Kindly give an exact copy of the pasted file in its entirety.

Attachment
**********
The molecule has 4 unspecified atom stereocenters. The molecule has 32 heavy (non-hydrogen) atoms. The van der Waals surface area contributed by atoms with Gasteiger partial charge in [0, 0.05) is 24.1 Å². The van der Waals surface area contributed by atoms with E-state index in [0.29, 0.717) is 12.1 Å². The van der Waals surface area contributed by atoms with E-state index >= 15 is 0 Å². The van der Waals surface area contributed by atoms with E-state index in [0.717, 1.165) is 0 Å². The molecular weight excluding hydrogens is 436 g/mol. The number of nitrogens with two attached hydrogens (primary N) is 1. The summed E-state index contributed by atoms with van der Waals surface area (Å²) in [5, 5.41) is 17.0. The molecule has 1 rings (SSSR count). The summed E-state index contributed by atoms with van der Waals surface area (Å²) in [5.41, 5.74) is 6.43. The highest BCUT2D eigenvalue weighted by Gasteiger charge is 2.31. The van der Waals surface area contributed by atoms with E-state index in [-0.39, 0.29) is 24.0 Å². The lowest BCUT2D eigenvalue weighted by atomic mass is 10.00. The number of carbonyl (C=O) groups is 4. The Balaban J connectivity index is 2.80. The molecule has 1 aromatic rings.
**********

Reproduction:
The molecule has 4 unspecified atom stereocenters. The molecule has 32 heavy (non-hydrogen) atoms. The van der Waals surface area contributed by atoms with Gasteiger partial charge in [0, 0.05) is 24.1 Å². The van der Waals surface area contributed by atoms with E-state index in [0.29, 0.717) is 12.1 Å². The van der Waals surface area contributed by atoms with E-state index >= 15 is 0 Å². The van der Waals surface area contributed by atoms with E-state index in [0.717, 1.165) is 0 Å². The molecular weight excluding hydrogens is 436 g/mol. The number of nitrogens with two attached hydrogens (primary N) is 1. The summed E-state index contributed by atoms with van der Waals surface area (Å²) in [5, 5.41) is 17.0. The molecule has 1 rings (SSSR count). The summed E-state index contributed by atoms with van der Waals surface area (Å²) in [5.41, 5.74) is 6.43. The highest BCUT2D eigenvalue weighted by Gasteiger charge is 2.31. The van der Waals surface area contributed by atoms with E-state index in [-0.39, 0.29) is 24.0 Å². The lowest BCUT2D eigenvalue weighted by atomic mass is 10.00. The number of carbonyl (C=O) groups is 4. The Balaban J connectivity index is 2.80. The molecule has 1 aromatic rings.